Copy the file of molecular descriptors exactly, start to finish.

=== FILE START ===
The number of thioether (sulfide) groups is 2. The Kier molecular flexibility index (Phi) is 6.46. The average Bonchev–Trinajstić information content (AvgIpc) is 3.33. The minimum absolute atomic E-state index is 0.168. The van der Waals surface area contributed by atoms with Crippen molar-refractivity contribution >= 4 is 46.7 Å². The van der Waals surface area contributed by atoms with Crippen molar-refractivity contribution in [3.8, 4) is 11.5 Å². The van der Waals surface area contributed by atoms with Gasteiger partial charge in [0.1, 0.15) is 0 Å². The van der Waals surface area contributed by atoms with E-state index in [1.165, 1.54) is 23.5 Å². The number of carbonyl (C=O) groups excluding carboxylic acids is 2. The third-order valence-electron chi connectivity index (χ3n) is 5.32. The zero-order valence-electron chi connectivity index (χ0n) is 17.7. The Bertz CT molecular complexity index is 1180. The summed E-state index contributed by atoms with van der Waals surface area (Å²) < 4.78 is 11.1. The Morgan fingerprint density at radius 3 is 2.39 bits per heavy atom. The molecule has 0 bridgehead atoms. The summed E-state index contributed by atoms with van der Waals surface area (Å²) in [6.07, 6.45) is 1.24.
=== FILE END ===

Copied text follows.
The number of thioether (sulfide) groups is 2. The Kier molecular flexibility index (Phi) is 6.46. The average Bonchev–Trinajstić information content (AvgIpc) is 3.33. The minimum absolute atomic E-state index is 0.168. The van der Waals surface area contributed by atoms with Crippen molar-refractivity contribution >= 4 is 46.7 Å². The van der Waals surface area contributed by atoms with Crippen molar-refractivity contribution in [3.8, 4) is 11.5 Å². The van der Waals surface area contributed by atoms with Gasteiger partial charge in [0.1, 0.15) is 0 Å². The van der Waals surface area contributed by atoms with E-state index in [1.165, 1.54) is 23.5 Å². The number of carbonyl (C=O) groups excluding carboxylic acids is 2. The third-order valence-electron chi connectivity index (χ3n) is 5.32. The zero-order valence-electron chi connectivity index (χ0n) is 17.7. The Bertz CT molecular complexity index is 1180. The summed E-state index contributed by atoms with van der Waals surface area (Å²) < 4.78 is 11.1. The Morgan fingerprint density at radius 3 is 2.39 bits per heavy atom. The molecule has 0 bridgehead atoms. The summed E-state index contributed by atoms with van der Waals surface area (Å²) in [6.07, 6.45) is 1.24.